The shining structure will be a center of arts and culture.
A sparkling new structure has recently been added to the coast of Seguin Island, Paris. Set upon the pristine shores of the Seine River, the Seine Musicale has been designed to be powered by renewable energy. The futuristic dome features an 800 square-meter shimmering photovoltaic solar sail that rotates around the structure as it follows the sun. The perpetually moving sail will generate electricity while simultaneously providing a sunshade where necessary.
The work comes from the design houses of world-renowned French architect Jean de Gastines and the innovative, sustainability-conscious Shigeru Ban from Japan. The Seine Musicale is geometrically framed in Ban’s famed timber and includes scenic sweeping terraces and a state-of-the-art music hall with the capacity to seat 1,150 guests.
“This environmentally friendly sail will ultimately become a new identity for the complex. It is expected to become a new symbol as the western gate into Paris” – Shigeru Ban
Gastines modeled the structure after “popular Parisian great halls”. It will serve as a community center for arts and culture and include restaurants, shops, and galleries. Gastines describes it as a “veritable scenographic tool allowing for a wide variety of spectacles: concerts, musicals, live theater, conventions”.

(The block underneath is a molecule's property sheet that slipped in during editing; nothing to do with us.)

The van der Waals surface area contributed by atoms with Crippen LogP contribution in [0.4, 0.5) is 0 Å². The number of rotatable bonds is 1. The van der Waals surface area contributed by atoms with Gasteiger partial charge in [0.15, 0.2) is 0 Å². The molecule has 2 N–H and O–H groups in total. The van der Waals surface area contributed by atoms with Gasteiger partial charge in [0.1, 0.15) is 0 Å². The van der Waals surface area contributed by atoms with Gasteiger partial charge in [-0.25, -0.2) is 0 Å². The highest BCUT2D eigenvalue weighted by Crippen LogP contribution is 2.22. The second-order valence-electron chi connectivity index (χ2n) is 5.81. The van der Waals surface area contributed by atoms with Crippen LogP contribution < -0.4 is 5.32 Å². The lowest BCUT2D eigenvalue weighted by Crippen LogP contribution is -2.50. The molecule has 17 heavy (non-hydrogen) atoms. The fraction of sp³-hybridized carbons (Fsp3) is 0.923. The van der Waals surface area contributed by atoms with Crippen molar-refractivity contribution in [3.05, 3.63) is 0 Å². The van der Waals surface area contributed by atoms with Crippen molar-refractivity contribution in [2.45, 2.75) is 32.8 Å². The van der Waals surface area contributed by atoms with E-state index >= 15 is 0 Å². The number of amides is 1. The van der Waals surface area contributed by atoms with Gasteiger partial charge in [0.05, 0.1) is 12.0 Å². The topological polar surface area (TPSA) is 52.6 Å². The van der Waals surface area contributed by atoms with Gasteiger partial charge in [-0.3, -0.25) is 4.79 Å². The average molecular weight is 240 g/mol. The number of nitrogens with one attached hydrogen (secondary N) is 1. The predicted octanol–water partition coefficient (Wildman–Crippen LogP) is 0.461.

“The audience is spread across multiple terraces all around the stage, creating a large geographic and sensory proximity between the musicians and the audience. Acoustically, the surfaces that compose the different terraces allow for early reflections of the orchestra, intensifying the feeling of intimacy with the musicians.” — Jean de Gastines
Swegon Air Academy explains how the sail functions, stating “The system comprises a motor drive for the top part of the sail using a slewing ring for aiming it. At the base, there are two central motorised carriages linked together by a traction bar, to ensure the synchronisation of the two half sails. The non-motorised side carriages are used to carry some of the load and add stability to the system.”
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